Forge Farm 'no longer truly historic'
As everyone knows, there are two sides to every story. I would like to set the record straight, address the issues that have been raised and tell Connecticut Landmarks’ side of the story of our 35-year stewardship of the Stonington property known as Forge Farm.
The Antiquarian & Landmarks Society (now Connecticut Landmarks or CTL) received the property in 1983 following Virginia Berry’s 1982 death. In 1984, after CTL had accepted the property and begun the house’s repair, it found that the house had been so severely eaten by termites that it required a nearly complete reconstruction to remain standing. This reconstruction occurred from 1984 to 1988 at a cost of well over $500,000. This significant investment was made with $180,000 of the approximately $640,000 of principal received from the Berrys, the only time during CTL’s 35-year property ownership that principal has been used. The remainder came from investment earnings from the Berry funds.
The house’s near total reconstruction left CTL in a difficult situation. Our good faith effort to preserve the house as an example of early American architecture resulted in the creation of a replica of a historic house, which although of undeniable local historical interest, was no longer truly “historic.” It lacked the architectural significance and integrity necessary to be open as a house museum consistent with the other properties in our collection.
And since all of Mrs. Berry’s tangible possessions were deeded to a friend, the Society did not receive any collectible antiquities to display.
From 1988-90 the property was used as a staff residence with its three “museum rooms” open intermittently to test public interest in visiting the property. As that interest was not forthcoming, it was subsequently leased as a private residence, with caretaker responsibilities for the fields.
In 2003, CTL was approached to lease the property to start an educational farm. In 2004, we entered into a multi-year lease agreement with Terra Firma Farm with the expectation that their project would fulfill the Berrys’ vision for the property. Unfortunately, their tenancy ended in December 2016, leaving Connecticut Landmarks with a series of decisions. During the intervening year, the house has remained vacant while we explore options for managing the property as the Berrys intended. The back pastures have been grazed by a neighbor’s cattle in keeping with the property’s agricultural use.
Due to its lack of architectural integrity and historic significance, the Forge Farm property has continued to present a dilemma for Connecticut Landmarks. Following the lead of national organizations like the National Trust for Historic Preservation and regional organizations, like Historic New England, and in keeping with national best practice, we contacted the Office of the Connecticut Attorney General to identify alternatives that would be available for the property prior to contacting potential community groups with whom we might partner to execute such a plan.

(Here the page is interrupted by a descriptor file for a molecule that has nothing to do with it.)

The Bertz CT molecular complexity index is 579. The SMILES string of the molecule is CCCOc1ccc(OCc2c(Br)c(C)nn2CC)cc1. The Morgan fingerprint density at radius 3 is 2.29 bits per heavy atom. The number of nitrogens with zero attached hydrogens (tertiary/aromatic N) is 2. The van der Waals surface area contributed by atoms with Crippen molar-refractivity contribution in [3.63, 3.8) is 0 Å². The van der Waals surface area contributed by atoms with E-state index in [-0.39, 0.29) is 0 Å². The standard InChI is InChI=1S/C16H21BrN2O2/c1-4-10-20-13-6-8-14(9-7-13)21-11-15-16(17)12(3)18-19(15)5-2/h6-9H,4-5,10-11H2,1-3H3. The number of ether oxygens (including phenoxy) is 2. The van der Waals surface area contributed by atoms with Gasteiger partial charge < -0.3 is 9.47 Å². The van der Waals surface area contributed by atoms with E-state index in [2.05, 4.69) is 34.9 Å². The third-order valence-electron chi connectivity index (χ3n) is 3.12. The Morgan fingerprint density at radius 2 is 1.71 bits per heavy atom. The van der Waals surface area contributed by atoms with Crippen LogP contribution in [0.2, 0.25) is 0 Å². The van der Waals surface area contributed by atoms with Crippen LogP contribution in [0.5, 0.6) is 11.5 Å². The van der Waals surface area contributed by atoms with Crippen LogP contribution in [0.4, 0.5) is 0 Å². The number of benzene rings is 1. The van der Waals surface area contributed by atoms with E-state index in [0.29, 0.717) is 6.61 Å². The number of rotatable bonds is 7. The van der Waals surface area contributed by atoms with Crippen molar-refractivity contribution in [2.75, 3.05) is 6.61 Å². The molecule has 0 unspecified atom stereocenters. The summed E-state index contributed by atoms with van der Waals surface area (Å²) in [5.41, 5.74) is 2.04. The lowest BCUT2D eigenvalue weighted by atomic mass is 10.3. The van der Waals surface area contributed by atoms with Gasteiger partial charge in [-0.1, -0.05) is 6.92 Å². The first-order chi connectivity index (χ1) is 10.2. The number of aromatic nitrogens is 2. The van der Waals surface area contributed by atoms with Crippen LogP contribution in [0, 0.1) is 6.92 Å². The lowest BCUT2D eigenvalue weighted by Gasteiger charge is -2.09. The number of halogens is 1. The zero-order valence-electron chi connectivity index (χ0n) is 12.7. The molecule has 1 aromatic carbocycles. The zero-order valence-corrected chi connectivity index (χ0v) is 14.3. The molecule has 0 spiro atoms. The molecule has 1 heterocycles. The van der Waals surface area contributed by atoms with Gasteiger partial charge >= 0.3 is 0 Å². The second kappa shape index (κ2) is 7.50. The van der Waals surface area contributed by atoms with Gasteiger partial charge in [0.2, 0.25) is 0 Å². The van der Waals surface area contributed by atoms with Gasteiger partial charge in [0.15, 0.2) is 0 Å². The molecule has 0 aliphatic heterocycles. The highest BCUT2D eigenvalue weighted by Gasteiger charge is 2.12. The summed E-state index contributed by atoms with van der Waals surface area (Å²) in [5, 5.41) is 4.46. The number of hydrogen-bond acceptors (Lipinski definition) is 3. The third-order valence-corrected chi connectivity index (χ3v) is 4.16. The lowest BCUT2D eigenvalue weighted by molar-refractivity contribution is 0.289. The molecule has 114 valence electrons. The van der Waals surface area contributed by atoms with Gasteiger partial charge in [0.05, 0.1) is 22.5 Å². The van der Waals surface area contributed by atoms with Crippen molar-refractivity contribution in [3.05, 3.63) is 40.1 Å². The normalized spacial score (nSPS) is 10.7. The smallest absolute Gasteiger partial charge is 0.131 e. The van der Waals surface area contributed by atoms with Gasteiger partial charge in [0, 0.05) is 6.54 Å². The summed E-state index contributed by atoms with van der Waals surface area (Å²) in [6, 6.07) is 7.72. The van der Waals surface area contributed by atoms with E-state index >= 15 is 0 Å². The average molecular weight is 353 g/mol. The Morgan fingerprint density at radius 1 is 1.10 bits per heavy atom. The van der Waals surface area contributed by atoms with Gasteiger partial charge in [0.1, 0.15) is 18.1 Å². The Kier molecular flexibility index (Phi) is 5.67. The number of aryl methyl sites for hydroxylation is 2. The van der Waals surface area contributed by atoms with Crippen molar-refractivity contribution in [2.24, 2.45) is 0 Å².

During its property ownership, Connecticut Landmarks has invested significant funds in the property’s maintenance and improvement. Our records document close to $750,000 in property expenditures from 1983-2017. This includes $10,000 in 2004, a contribution toward the construction of a new barn for Terra Firma.
The “careful restoration” of the house, which columnist David Collins described as being “significantly dismantled,” is, in fact, intact. In addition, the Berry endowment which Collins claimed was misused and “spent down to about $1 million” over the past 10 years, has been nurtured and grown to about $1.5 million.
The Forge Farm property was received as a conditional gift (not in trust) with the stipulation that it be maintained as an example of early American architecture utilizing the three bequests that came with it. It was further stipulated that only income could be used from two of the funds but that the third fund could be used in its entirety for maintenance and preservation, and that all income not necessary to preserve and maintain the property may be used for the Society’s general purposes.
Connecticut Landmarks is charged with the responsibility of preserving the unique assets of each of our 11 Connecticut properties. We are committed to finding and implementing an appropriate solution for curating the Forge Farm property that both honors the Berrys’ wishes and recognizes that the property, while locally significant, is not the “example of early American architecture” that they wished to have preserved.
Sheryl Hack is the executive director of Connecticut Landmarks.
Editor’s note: The Day ran a correction Feb. 14 noting the endowment stood at $1.4 million at the end of March 2016, according to an audit.
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